Wednesday, October 13, 2010

Cthulhu Invictus: A "Building Rome" Review


This is the second in my series considering Roman rpg materials and how a GM wanting to run a Rome campaign might use them. Cthulhu Invictus (CI) is a recent supplement providing material for a Call of Cthulhu game set in Ancient Rome. For a discussion of the purpose of these reviews, you can see here.

Shadows and Rumors
Cthulhu Invictus provides an interesting frame for any kind of Roman Game. Historically Rome took in many foreign and strange cultures. Though there are others, Robert Turcan's Cults of the Roman Empire does a nice job of surveying them and their syncretism within the Empire. I like the idea of many of these being at once unsettling and alluring to Imperial citizens. Those dealing with outsider cultures frequently would craft all kinds of stories about their practices. The treatment of the Cthulhu Mythos, rumors about strange practices, the lurking fears could serves as an model for what people's suspicions might look like. Especially in a game where the players aren't sure if the supernatural is real, such hints and suggestions could create a great sense of unease.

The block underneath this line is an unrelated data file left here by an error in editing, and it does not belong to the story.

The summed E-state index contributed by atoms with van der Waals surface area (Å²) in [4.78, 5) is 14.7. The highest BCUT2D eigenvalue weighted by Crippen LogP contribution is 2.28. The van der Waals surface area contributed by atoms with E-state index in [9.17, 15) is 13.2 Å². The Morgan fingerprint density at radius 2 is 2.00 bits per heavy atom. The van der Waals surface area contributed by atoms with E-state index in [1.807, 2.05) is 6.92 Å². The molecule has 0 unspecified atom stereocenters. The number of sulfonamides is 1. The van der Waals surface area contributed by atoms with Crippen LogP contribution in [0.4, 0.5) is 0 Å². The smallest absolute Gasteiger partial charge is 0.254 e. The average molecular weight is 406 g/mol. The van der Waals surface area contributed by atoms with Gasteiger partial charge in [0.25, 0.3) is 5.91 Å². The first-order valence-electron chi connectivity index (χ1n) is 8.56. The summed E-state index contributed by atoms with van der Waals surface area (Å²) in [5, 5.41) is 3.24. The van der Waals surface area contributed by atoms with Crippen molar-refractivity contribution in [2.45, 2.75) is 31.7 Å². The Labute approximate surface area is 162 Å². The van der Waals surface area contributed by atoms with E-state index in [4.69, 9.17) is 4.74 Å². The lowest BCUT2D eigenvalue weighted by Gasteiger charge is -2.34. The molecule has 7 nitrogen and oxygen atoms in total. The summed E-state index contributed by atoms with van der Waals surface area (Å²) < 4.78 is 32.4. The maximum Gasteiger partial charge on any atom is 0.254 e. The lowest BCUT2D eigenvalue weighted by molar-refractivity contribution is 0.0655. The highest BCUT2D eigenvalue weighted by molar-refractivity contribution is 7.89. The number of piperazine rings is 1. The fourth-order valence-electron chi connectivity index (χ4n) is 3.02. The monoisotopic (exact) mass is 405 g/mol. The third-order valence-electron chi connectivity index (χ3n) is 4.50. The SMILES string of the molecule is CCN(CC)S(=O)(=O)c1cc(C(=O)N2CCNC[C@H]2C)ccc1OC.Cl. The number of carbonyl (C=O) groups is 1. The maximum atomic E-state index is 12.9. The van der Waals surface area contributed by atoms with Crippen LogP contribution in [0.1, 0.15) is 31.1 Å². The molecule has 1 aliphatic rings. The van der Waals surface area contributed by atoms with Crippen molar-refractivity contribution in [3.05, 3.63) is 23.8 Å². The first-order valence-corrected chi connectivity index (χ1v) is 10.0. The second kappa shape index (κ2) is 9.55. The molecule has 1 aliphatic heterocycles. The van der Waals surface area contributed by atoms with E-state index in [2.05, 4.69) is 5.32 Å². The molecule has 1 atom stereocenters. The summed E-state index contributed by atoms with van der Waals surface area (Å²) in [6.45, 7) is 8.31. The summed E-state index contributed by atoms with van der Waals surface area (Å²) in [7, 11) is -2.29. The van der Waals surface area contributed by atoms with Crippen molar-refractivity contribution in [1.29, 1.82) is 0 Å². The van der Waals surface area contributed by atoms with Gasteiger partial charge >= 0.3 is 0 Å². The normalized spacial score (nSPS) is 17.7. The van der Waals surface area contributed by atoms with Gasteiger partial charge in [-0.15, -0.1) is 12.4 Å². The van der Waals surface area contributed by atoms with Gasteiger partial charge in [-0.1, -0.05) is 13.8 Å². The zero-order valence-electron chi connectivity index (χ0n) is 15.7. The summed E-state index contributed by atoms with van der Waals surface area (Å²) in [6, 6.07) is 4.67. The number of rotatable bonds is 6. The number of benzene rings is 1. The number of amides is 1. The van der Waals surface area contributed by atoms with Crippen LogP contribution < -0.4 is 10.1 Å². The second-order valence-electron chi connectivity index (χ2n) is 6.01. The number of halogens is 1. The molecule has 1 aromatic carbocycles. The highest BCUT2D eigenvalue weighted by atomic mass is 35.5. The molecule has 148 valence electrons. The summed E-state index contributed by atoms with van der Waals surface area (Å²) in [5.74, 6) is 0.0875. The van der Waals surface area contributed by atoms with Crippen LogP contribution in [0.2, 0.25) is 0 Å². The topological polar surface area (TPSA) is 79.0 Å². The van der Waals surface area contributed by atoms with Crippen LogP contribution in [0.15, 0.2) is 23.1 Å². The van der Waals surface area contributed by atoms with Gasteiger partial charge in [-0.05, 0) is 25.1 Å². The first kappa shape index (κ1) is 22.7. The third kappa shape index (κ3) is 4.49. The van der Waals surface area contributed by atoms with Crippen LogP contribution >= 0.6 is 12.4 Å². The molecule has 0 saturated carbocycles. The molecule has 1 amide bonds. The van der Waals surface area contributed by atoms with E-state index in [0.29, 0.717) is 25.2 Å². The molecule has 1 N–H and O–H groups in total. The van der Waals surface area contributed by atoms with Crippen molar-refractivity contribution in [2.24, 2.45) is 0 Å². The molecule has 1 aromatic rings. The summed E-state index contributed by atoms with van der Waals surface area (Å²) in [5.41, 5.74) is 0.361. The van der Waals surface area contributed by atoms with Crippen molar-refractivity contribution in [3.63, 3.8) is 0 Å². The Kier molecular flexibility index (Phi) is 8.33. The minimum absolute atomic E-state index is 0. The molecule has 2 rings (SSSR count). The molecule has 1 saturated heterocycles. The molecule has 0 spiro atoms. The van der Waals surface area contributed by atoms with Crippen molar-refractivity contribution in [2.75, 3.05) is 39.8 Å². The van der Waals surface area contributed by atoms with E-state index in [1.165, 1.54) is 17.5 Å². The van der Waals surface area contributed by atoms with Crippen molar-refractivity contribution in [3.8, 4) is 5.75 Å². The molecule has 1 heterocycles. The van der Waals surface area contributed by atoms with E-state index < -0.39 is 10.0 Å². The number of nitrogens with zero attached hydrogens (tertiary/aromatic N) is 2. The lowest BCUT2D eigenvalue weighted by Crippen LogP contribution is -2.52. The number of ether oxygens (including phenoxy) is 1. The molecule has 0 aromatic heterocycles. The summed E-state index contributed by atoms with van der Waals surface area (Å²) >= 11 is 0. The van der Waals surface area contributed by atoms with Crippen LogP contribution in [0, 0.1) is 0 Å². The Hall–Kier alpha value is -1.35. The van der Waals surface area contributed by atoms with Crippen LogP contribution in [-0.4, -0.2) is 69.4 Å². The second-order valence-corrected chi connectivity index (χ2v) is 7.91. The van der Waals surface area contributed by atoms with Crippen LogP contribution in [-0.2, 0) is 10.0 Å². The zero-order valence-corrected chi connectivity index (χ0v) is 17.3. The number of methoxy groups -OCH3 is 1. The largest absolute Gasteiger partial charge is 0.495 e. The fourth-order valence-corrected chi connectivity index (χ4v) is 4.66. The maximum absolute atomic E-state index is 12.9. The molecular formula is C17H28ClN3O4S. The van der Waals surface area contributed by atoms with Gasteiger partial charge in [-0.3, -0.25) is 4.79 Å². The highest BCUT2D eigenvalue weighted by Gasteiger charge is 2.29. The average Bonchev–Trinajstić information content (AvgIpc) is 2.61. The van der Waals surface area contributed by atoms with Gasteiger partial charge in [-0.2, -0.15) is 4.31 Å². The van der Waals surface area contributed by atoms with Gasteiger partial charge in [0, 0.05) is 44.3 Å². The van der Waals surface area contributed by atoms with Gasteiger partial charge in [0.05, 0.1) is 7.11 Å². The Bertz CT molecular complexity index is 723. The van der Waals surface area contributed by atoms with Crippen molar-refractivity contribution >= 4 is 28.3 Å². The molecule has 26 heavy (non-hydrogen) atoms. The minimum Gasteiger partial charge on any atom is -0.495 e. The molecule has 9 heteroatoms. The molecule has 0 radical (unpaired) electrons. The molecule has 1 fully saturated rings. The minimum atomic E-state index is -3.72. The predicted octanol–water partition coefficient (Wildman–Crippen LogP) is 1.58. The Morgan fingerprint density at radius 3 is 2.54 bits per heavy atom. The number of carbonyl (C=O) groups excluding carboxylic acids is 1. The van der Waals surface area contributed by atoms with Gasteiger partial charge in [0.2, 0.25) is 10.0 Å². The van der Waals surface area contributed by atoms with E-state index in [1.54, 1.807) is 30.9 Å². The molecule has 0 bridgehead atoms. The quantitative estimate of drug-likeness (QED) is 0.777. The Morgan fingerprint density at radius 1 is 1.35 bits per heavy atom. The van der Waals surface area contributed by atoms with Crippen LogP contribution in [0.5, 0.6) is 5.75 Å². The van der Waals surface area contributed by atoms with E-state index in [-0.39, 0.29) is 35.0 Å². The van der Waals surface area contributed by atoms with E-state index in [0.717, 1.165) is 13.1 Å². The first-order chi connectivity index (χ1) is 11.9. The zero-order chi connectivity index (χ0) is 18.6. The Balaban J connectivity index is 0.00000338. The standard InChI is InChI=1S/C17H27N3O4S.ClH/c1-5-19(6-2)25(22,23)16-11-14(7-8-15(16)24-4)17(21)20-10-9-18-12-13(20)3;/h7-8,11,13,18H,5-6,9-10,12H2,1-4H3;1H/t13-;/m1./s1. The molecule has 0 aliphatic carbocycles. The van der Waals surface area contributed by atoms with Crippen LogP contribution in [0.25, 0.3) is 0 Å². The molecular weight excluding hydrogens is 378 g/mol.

Surveying the Empire
The book opens with twelve pages on Rome itself and life there as a general model. Cthulhu Invictus compliments that with a timeline of Roman History and a map. Smartly, CI restricts itself to the first century CE, an approach which allows it to provide a snapshot (although still a fairly broad one) of Rome and of the Empire. Forty pages follow providing an overview of the Empire as a whole in that period. There's a nice two-page map- and that's complimented by a larger pull-out version at glued in at the end. The maps are useful and well-presented, though at least in my copy the double-page version of the city map overlaps where the pages meet. The central 1/4-1/2 inch of the map vanishes completely into the fold.